The Texas Rangers (1936) Movie Script

A thousand miles from El Paso
to the border of Louisiana,
1, 000 miles from the gulf
along the winding, colorful
waters of the Rio Grande,
from Mexico to the Panhandle,
Across this vast empire
moved first
the shaggy buffalo
and then cattle
in great herds,
raiding red men
and marauding white men,
and later, as the 19th century
was nearing its end,
the settlers who had
established themselves
in this frontier wilderness
were beset by desperadoes
and outlaws,
and it was in order
to make life safe,
to ensure prosperity
and progress,
that, early in the American
occupation of Texas,
an organization known
as the Texas Rangers
was formed,
Throughout their history,
the Rangers have been men
of exceptional character,
unyielding courage,
rare physical endurance,
Hard riding, fast shooting,
Their service
was to a state they loved,
For an ideal, they were
willing to give up
their lives, and gladly,
To the Texas Rangers,
this picture is dedicated,
Come on, donkeys!
Get up there, Ginger!
Put up your hands!
Throw down
that express box!
AII right, get down.
Open the door.
Get out peaceably, folks.
The gentlemen will keep
their hands up.
You in the hat,
bring me that express box!
Don't do it, son.
Don't do what?
Hold up this coach.
This isn't a holdup.
We're just resting
our horses.
Pass your hat.
This is for charity, folks.
We want money and jewelry.
It's a vile outrage,
a shame.
These people paid
their fares. They're
entitled to my protection.
Shut up. I haven't killed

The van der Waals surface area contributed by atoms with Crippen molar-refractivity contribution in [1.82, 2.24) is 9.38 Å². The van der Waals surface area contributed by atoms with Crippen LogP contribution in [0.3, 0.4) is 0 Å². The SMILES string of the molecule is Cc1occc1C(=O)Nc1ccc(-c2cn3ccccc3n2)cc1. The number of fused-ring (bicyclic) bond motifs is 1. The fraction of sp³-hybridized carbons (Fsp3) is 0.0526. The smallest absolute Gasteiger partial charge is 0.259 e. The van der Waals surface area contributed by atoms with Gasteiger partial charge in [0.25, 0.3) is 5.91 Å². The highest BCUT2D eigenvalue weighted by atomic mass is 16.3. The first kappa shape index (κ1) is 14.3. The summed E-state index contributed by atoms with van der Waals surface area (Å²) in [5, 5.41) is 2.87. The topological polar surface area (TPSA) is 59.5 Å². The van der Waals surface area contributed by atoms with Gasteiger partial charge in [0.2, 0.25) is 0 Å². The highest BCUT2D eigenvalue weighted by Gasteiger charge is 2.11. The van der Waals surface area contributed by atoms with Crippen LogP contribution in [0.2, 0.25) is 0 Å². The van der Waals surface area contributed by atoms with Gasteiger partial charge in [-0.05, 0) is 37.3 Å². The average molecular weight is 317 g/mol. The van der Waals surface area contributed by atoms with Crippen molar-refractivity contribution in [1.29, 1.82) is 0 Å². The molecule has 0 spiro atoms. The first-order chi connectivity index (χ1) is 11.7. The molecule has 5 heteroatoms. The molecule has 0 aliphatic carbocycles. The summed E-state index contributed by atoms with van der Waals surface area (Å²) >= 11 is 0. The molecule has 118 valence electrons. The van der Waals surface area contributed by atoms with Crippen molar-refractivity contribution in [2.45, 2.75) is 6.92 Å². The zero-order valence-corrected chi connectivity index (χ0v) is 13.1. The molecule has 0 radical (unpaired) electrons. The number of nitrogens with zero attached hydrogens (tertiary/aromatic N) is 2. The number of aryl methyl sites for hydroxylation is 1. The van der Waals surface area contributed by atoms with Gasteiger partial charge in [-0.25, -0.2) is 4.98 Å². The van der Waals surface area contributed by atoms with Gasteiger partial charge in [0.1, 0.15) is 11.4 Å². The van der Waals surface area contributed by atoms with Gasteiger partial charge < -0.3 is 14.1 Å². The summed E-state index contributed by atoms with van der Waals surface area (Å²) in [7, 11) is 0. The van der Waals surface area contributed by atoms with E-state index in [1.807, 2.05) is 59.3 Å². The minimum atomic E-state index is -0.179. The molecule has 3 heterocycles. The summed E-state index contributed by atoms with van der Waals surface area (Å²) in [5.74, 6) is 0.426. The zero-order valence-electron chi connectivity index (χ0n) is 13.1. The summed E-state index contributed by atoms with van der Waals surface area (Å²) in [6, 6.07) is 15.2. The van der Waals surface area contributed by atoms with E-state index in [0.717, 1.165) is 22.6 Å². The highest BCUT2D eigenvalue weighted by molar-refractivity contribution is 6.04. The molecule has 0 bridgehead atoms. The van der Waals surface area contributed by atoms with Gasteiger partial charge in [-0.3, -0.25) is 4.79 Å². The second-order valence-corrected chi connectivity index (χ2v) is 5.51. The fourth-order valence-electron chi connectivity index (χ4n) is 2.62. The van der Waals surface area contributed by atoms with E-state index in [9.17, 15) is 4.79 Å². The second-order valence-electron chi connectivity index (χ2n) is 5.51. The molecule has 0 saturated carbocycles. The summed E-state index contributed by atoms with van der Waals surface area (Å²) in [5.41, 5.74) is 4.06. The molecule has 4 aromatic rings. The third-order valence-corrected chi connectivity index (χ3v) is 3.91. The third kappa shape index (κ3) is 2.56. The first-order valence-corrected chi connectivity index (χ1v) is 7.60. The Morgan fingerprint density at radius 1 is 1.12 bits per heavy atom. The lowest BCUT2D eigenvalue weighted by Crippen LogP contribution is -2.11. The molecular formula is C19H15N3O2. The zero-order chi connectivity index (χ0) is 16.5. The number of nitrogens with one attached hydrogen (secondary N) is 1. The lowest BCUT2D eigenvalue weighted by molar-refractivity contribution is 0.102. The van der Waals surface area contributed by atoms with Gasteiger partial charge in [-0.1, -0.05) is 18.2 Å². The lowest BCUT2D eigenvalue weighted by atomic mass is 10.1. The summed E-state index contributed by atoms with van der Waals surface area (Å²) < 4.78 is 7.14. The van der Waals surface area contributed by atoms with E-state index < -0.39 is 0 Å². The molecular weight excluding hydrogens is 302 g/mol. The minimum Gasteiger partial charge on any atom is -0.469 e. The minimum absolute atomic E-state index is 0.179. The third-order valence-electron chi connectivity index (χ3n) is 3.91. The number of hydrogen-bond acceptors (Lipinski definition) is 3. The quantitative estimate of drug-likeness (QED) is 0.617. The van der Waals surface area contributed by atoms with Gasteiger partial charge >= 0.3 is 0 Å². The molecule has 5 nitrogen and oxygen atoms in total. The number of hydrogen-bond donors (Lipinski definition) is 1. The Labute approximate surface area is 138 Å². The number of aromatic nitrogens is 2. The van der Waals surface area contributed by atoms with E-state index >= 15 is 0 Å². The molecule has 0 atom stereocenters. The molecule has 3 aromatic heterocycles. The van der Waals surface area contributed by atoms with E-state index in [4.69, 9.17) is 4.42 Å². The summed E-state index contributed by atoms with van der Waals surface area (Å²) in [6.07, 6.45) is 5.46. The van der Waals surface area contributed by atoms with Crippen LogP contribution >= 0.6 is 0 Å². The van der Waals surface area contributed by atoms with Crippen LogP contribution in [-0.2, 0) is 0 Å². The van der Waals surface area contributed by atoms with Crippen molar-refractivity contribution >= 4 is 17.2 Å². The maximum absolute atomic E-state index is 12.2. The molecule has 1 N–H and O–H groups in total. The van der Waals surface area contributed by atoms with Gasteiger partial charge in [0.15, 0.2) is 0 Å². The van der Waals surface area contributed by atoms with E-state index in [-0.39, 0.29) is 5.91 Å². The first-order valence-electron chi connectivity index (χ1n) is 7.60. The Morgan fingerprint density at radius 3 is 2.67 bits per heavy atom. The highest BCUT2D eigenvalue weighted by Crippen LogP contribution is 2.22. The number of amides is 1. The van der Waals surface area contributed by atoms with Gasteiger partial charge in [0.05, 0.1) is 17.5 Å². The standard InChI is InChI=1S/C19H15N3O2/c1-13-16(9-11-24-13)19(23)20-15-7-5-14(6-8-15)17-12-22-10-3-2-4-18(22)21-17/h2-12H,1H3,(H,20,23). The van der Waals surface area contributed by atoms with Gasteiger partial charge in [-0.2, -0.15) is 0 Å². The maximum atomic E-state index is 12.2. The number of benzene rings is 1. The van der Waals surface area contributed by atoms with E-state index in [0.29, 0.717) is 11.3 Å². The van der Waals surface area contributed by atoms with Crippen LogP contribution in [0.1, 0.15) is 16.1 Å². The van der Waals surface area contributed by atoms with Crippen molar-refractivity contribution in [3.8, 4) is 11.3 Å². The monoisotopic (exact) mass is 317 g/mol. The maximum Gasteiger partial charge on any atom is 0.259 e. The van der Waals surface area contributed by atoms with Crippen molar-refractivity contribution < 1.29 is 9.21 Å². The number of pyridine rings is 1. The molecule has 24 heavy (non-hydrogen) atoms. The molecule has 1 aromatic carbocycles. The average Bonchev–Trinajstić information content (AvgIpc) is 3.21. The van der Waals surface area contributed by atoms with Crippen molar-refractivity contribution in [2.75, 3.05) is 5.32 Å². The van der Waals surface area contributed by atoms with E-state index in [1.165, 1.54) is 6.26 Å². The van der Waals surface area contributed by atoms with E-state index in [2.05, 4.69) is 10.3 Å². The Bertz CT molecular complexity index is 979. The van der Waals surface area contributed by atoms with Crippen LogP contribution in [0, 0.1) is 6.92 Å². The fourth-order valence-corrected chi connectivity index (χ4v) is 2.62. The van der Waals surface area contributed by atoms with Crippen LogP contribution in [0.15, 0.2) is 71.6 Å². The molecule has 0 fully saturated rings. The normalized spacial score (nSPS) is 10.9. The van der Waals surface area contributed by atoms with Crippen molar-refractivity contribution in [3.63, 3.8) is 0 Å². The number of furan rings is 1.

a stagecoach driver
in a Iong time.
You're my witnesses.
I'm doing this
against my will.
Tourist. My passport.
Put it in.
Oh, dear. Oh, please.
Snap it up, blubber puss.
I'II warm you up
with some hot Iead.
This is an heirloom.
AII right, keep it.
Oh, thank you.
I'II take
that watch instead.
Aw, Iisten, my grandpa
give me this watch
on his deathbed.
I told him
I'd never part with it.
You're parting
with it now.
AII right,
get back in Iine.
Everybody face the coach!
Keep 'em in the air!
AII right, amigo,
The dirty, thieving, robbing,
Iying sons of coyotes!
So they rob
my stagecoach, huh?
I'II show 'em!
Killing's too good for 'em,
but I'II get 'em. I'II get 'em
if it's the Iast thing
I ever do on this earth.
I'II shoot 'em on sight
quicker than I'd shoot
a rattlesnake!
The dirty, Iying,
thieving buzzards!
I lived up on the square
I never had any pocket change
And I thought that hardly fair
But out upon the highway
I went to rob and steal
And when I met a stagecoach
How happy I did feel
How happy I did feel
Boy, what voices.
Ah, grandfather's turnip.
Give it to me.
Here you are.
And there's your
collection plate, Deacon.
Look, Jim, I'm very easy
to get along with,
but you're going too far.
These two, I don't mind,
but, Iook, today,
he tried to put
a permanent part in my hair.
Now, Iisten,
will you cut it out?
Sure, you want
to be more careful.
Jim, you're Iiable to kill
Wahoo. Then we'II have
to break in a new man.
I Iike to miss him close.
It's good practice.
Yeah, I get a Iot
of sympathy here, don't I?
I got a mind to save
this one for Maria.
Say, I'd give everything
here right now
just to have
that Iittle "enchilady"
sitting in my Iap tonight,
Iooking at me
with those big brown eyes
and running her fingers
through my hair,
saying, "Mi dulcito pepecito, "
I'm keeping
this Iittle trinket
for that same Maria.
Who, you?
Of course, I've never
seen her yet, but then
she's never seen me, either.
Well, I got something here.
She never seen me, neither.
How far is it, Sam?
Just across Arkansas,
skip or two down Texas
toward the Rio Grande.
Rio Grande?
Too far.
I tell you, you boys go down